Kohl's (KSS), another big discounter, plans to open 55 new stores in 2009. Retail sales may be plummeting -- most big chains announced their February results yesterday and they weren't pretty -- but that's not stopping these companies from trying to seize market share.
Of course, both Target and Kohls are still chasing Wal-Mart (WMT), the world's biggest retail chain and the undisputed king of discount stores, which posted a whopping 5.1 percent increase in same-store sales last month. Meanwhile, sales at Kohl's fell 1.6 percent and Target fell 4.1 percent. Wal-Mart has been more profitable, too.
It's little surprise, then, that Target and Kohl's are also trailing Wal-Mart in the stock market. Over the past year, Wal-Mart's shares have declined just 2.25 percent, despite a souring economy that has sapped consumers' ability to spend. Meanwhile, Kohl's has fallen about 21 percent and Target has dropped just over 50 percent.
Of course, everything is relative. Compared to Wal-Mart, the other discount chains' performance may not look too spectacular. But compared with department stores like Macy's (M), where sales fell 8.5 percent in February and shares are down 71 percent over the last 12 months, or Saks (SKS), which saw its sales wither an astonishing 26 percent last month and has lost more than 80 percent of its market capitalization in the past year, they're superstars.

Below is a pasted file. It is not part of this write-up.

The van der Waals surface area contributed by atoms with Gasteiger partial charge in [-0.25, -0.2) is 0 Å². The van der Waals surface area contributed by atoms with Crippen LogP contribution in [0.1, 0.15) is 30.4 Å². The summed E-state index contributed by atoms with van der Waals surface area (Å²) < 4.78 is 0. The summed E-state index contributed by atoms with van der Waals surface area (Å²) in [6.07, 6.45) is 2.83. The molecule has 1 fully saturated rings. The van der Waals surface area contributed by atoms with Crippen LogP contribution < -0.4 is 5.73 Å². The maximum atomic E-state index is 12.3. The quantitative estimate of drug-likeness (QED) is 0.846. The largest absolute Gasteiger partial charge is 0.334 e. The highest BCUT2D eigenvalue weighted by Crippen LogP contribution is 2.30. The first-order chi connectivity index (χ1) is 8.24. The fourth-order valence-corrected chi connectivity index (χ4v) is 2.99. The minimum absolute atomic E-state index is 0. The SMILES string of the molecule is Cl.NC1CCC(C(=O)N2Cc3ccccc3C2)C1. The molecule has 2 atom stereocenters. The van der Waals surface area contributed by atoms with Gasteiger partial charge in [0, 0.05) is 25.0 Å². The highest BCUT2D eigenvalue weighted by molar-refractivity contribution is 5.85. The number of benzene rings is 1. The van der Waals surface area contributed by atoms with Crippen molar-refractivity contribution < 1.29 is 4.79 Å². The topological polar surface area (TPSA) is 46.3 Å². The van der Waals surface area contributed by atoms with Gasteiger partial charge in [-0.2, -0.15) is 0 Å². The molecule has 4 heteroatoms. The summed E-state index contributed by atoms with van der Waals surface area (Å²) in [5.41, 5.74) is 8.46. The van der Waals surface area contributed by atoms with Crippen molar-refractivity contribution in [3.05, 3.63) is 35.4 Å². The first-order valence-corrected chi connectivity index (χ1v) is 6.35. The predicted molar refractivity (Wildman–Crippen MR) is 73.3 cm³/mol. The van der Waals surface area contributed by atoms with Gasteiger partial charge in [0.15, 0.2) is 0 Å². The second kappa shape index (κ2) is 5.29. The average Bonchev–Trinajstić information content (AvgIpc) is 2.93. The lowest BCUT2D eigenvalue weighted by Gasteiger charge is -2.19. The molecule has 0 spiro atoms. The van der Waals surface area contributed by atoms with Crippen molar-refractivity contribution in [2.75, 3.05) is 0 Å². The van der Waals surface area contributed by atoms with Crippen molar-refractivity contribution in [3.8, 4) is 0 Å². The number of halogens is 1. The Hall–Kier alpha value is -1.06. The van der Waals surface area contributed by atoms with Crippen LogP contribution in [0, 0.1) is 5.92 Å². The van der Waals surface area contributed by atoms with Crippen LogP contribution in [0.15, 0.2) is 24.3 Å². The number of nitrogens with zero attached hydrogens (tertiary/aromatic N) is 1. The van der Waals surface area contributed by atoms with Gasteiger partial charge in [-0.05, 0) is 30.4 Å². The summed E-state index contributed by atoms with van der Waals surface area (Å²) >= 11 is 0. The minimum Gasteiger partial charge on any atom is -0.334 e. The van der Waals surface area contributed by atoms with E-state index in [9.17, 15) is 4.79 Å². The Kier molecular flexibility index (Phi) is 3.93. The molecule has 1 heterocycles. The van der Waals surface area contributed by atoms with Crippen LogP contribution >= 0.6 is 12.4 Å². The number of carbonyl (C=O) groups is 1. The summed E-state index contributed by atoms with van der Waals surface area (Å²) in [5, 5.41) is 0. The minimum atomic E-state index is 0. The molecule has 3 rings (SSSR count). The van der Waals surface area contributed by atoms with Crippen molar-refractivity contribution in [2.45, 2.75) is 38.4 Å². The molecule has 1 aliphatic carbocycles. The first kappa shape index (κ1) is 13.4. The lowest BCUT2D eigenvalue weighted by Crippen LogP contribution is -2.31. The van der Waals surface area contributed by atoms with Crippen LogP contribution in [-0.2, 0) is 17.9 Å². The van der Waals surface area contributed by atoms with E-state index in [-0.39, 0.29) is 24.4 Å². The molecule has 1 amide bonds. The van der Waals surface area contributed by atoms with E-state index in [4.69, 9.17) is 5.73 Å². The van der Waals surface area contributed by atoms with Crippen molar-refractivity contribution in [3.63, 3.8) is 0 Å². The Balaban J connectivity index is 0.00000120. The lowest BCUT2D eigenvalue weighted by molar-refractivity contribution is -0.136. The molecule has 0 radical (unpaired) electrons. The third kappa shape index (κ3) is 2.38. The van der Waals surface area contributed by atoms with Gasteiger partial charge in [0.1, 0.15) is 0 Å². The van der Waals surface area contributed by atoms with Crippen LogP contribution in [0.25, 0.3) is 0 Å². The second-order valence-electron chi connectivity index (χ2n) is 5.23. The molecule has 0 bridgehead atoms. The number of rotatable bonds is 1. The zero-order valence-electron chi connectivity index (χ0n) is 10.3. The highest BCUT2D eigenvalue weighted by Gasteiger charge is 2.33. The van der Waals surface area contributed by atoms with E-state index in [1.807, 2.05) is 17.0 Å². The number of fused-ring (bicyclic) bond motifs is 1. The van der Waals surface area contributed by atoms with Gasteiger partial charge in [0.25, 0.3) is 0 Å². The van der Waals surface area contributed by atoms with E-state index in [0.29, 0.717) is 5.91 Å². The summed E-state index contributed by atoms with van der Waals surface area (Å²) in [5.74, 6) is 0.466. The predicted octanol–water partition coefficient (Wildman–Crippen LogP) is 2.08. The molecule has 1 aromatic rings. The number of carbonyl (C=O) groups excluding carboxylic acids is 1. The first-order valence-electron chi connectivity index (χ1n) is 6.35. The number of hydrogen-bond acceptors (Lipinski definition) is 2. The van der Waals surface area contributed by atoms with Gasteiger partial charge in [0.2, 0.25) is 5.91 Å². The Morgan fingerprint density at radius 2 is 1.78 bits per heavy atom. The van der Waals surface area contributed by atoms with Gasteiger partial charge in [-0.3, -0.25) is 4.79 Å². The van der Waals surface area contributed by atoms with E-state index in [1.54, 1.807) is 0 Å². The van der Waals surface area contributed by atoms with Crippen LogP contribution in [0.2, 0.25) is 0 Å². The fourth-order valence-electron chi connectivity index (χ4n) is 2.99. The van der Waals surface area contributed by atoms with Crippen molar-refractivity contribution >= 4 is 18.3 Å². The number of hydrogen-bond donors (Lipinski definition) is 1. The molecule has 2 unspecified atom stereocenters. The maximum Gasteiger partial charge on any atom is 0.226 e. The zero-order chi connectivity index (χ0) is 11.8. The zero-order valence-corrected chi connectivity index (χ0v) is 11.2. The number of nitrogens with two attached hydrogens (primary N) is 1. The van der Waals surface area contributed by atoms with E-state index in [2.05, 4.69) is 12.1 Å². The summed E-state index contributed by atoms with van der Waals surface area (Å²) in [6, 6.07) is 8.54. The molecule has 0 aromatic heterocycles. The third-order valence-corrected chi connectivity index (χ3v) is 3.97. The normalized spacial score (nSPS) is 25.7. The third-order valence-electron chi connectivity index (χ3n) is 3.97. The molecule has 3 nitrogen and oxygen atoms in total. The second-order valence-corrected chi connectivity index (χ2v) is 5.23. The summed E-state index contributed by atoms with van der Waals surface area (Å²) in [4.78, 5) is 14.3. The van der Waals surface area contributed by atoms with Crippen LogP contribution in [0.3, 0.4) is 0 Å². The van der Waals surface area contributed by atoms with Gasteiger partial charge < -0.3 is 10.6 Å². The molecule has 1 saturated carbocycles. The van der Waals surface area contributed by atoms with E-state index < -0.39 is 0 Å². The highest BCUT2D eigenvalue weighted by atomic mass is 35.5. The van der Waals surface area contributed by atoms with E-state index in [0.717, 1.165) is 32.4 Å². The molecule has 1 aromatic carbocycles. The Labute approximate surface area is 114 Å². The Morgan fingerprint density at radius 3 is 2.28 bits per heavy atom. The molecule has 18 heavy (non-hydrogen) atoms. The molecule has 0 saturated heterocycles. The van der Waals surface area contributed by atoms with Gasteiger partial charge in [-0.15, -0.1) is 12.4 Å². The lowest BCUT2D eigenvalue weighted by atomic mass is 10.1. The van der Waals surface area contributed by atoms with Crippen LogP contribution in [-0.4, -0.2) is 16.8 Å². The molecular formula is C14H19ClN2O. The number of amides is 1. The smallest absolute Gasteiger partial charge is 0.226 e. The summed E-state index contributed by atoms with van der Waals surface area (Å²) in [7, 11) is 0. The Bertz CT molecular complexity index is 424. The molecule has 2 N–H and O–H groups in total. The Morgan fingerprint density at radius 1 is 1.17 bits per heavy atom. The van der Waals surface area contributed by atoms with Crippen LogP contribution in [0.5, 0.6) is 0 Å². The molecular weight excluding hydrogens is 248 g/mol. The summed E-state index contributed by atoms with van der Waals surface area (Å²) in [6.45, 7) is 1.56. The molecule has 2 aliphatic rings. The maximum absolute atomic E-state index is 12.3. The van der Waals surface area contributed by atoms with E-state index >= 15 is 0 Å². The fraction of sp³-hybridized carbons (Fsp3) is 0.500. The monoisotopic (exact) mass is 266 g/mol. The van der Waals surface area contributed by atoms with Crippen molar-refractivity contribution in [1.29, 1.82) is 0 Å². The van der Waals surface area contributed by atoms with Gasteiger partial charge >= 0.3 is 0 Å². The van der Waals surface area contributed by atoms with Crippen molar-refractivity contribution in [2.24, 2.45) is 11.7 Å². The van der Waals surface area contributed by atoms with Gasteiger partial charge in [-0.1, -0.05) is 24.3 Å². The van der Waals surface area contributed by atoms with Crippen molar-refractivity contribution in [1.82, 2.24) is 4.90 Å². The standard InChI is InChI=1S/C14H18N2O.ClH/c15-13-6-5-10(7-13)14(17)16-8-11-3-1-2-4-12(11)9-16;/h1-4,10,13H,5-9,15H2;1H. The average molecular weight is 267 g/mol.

By expanding now, Target and Kohl's are betting they can benefit from the same "trading down" by shoppers to less expensive stores that's helping Wal-Mart, hurting Macy's and Saks, and bankrupting Fortunoff and Boscov's. One of Target's new stores is even just a few miles from Wal-Mart's hometown of Bentonville, Ark.
And they're not the only ones trying this strategy. Dollar General announced last month that it would open 400 new stores this year. Watch out, Wal-Mart.